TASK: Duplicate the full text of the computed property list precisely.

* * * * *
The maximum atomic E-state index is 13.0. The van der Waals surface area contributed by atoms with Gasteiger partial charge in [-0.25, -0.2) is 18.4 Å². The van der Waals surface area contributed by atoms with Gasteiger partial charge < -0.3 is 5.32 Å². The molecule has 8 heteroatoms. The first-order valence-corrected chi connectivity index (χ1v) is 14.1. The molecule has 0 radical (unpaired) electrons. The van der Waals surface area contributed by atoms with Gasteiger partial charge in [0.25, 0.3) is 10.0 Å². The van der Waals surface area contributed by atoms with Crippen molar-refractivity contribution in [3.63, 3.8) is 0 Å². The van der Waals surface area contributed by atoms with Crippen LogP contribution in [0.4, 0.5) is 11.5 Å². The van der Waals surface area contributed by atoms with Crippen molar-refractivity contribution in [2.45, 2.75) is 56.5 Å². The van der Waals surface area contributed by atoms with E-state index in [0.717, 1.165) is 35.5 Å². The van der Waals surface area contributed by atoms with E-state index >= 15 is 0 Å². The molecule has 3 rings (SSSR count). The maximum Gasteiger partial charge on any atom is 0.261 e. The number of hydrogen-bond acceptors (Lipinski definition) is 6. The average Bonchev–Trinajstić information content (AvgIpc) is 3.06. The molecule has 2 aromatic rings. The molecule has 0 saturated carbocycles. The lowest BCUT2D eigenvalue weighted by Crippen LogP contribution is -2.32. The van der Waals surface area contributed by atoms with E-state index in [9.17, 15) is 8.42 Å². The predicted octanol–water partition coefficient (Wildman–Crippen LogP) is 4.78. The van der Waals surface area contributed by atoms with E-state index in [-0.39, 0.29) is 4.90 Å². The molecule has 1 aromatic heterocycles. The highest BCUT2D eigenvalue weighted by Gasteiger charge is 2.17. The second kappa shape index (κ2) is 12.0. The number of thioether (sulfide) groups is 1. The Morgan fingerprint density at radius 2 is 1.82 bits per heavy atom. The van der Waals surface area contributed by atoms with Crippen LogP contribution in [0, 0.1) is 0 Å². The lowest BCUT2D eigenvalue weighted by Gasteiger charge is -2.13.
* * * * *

The maximum atomic E-state index is 13.0. The van der Waals surface area contributed by atoms with Gasteiger partial charge in [-0.25, -0.2) is 18.4 Å². The van der Waals surface area contributed by atoms with Gasteiger partial charge < -0.3 is 5.32 Å². The molecule has 8 heteroatoms. The first-order valence-corrected chi connectivity index (χ1v) is 14.1. The molecule has 0 radical (unpaired) electrons. The van der Waals surface area contributed by atoms with Gasteiger partial charge in [0.25, 0.3) is 10.0 Å². The van der Waals surface area contributed by atoms with Crippen molar-refractivity contribution in [3.63, 3.8) is 0 Å². The van der Waals surface area contributed by atoms with Crippen LogP contribution in [0.4, 0.5) is 11.5 Å². The van der Waals surface area contributed by atoms with Crippen molar-refractivity contribution in [2.45, 2.75) is 56.5 Å². The van der Waals surface area contributed by atoms with E-state index in [0.717, 1.165) is 35.5 Å². The van der Waals surface area contributed by atoms with E-state index >= 15 is 0 Å². The molecule has 3 rings (SSSR count). The maximum Gasteiger partial charge on any atom is 0.261 e. The number of hydrogen-bond acceptors (Lipinski definition) is 6. The average Bonchev–Trinajstić information content (AvgIpc) is 3.06. The molecule has 2 aromatic rings. The molecule has 0 saturated carbocycles. The lowest BCUT2D eigenvalue weighted by Crippen LogP contribution is -2.32. The van der Waals surface area contributed by atoms with E-state index in [9.17, 15) is 8.42 Å². The predicted octanol–water partition coefficient (Wildman–Crippen LogP) is 4.78. The van der Waals surface area contributed by atoms with E-state index in [-0.39, 0.29) is 4.90 Å². The molecule has 1 aromatic heterocycles. The highest BCUT2D eigenvalue weighted by Gasteiger charge is 2.17. The second kappa shape index (κ2) is 12.0. The number of thioether (sulfide) groups is 1. The Morgan fingerprint density at radius 2 is 1.82 bits per heavy atom. The van der Waals surface area contributed by atoms with Crippen LogP contribution in [0, 0.1) is 0 Å². The lowest BCUT2D eigenvalue weighted by Gasteiger charge is -2.13.